Oregon daily emerald. (Eugene, Or.) 1920-2012, January 08, 1931, Image 1

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Campus enrollment totals 3300
students for winter term.
Prep Meeting
Program Full
For Delegates
Discussion of Problems
Scheduled for Annual
High School Conclave
Visitors on Campus This
Week-End To Hear Talks
By Prominent Men
A program full of discussions of
prep school problems, talks by au
thorities, and varied entertain
ments will be in store for the high
school delegates when they arrive
on the campus for the eleventh
annual Oregon high school con
ference, commencing tomorrow
morning, it was revealed yesterday
;when John Penland, program
Chairman, sent the completed
Schedule to press.
The conference, which it is ex
pected will attract nearly 600 del
egates from the schools of the en
tire state, will continue through
Saturday morning, when the final
events in the individual sections
will take place.
Problems To Be Discussed
Several noted educators and pro
fessional men are included on the
program, but a large proportion
of the time will be given over to
discussions among the delegates
themselves, the schedule shows.
The conference will be officially
opened Friday morning at 9 o’clock
when George Cherry, president of
the associated students, welcomes
the delegates to the university at a
general meeting of all preppers
and faculty advisers in the music
Addresses by Dean James H. Gil
bert, dean of the school of litera
ture, science, and the arts, and
Hugh Ro3son, graduate manager,
will bring the general session to a
close, and the delegates will re
convene in three sections, the high
school press association, the asso
ciation of student body officers,
and the association of girls’ league
Tugman Will Speak
The press conference will be fea
tured by talks by William M. Tug
man, managing editor of the Eu
gene Register-Guard, who will
speak on “Newspaper Men in Af
fairs;” and Harris Ellsworth, edi
tor of the Roseburg News-Review,
on “Handling the News.”
A school paper contest will be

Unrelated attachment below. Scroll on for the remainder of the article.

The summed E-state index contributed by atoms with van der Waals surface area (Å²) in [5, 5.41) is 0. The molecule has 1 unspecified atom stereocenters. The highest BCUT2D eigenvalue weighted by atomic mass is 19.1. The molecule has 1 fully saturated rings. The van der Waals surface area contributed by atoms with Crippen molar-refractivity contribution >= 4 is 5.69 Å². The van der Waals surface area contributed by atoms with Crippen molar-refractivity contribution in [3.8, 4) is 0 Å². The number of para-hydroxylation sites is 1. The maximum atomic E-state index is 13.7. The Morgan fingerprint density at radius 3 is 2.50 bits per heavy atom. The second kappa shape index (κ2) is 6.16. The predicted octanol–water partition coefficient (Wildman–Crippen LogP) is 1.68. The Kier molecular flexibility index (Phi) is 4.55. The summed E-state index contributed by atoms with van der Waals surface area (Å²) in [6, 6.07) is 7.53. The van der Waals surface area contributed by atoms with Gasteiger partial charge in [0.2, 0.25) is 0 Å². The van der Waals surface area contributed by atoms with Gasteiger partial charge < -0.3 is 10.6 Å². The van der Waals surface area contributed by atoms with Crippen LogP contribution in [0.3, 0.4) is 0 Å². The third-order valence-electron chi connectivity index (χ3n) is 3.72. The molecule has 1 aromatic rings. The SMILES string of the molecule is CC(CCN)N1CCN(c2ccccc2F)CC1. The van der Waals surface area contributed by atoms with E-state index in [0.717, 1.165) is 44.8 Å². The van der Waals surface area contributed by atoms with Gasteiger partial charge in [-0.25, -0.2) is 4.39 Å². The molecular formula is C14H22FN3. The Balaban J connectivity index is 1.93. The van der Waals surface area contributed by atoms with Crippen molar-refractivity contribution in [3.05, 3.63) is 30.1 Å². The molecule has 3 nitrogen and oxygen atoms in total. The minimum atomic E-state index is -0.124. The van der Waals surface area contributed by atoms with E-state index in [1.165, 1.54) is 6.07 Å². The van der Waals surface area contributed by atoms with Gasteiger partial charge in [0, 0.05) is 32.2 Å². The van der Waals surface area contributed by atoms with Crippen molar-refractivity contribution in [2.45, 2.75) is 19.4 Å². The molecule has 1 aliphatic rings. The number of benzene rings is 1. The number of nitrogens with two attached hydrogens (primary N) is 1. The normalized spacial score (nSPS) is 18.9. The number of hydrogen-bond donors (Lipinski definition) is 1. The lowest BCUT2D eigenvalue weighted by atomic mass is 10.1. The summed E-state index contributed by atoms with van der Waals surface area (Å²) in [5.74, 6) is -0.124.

sponsored by the school of journal
ism, and the awarding of prizes
will climax the press division ses
sion Saturday morning.
The activities of the high school
student body officers will be con
fined mainly to round table dis
cussions, with prominent delegates
contributing with talks on the ath
letic, organization and financial
problems of the high school student
r body.
A program of tumbling, clogging
and dancing, and a style show will
be the outstanding event on the
girls’ league schedule. A number
of discussions and a tea held joint
ly with the delegates to the deans’
conference will be included.
Round Tables Slated
Dean Henry D. Sheldon, of the
University school of education,
will address the principals’ con
ference Friday afternoon, and a
(Continued on Page Four)
Plan High School Conference Details
Here Is the directorate of the arrangements f or the eleventh annual high school conference to be
held on the campus Friday and Saturday. Front row, left to right: Bill Pittman, general chairman;
Louise Ansley, secretary; Marguerite Tarbell, registration; Velma Powell, assistant general chairman';
Harry Van Dine, press conference; Merlin Blais, publicity; John King, principals’ conference. Bach row:
Margaret Cummings, Girls’ League; Constance Baker, deans' conference; Carol VVerschkul, banquet;
Carson Mathews, accommodations; Bill Price, campus tour; Barney Miller, entertainment, and Ralph
VValstrom, student body conference.
Tussing Named
Associate Editor
Of Daily Emerald
Appointment in Accord
With Outlined Policy
Of Publication
Rex Tussing, for almost two
years editorial writer on the Ore
gon Daily Emerald, was appointed
associate editor yesterday by Vin
ton Hall, editor. His position will
be that of assistant in supervision
over the editorial board, which in
cludes Willis Duniway, managing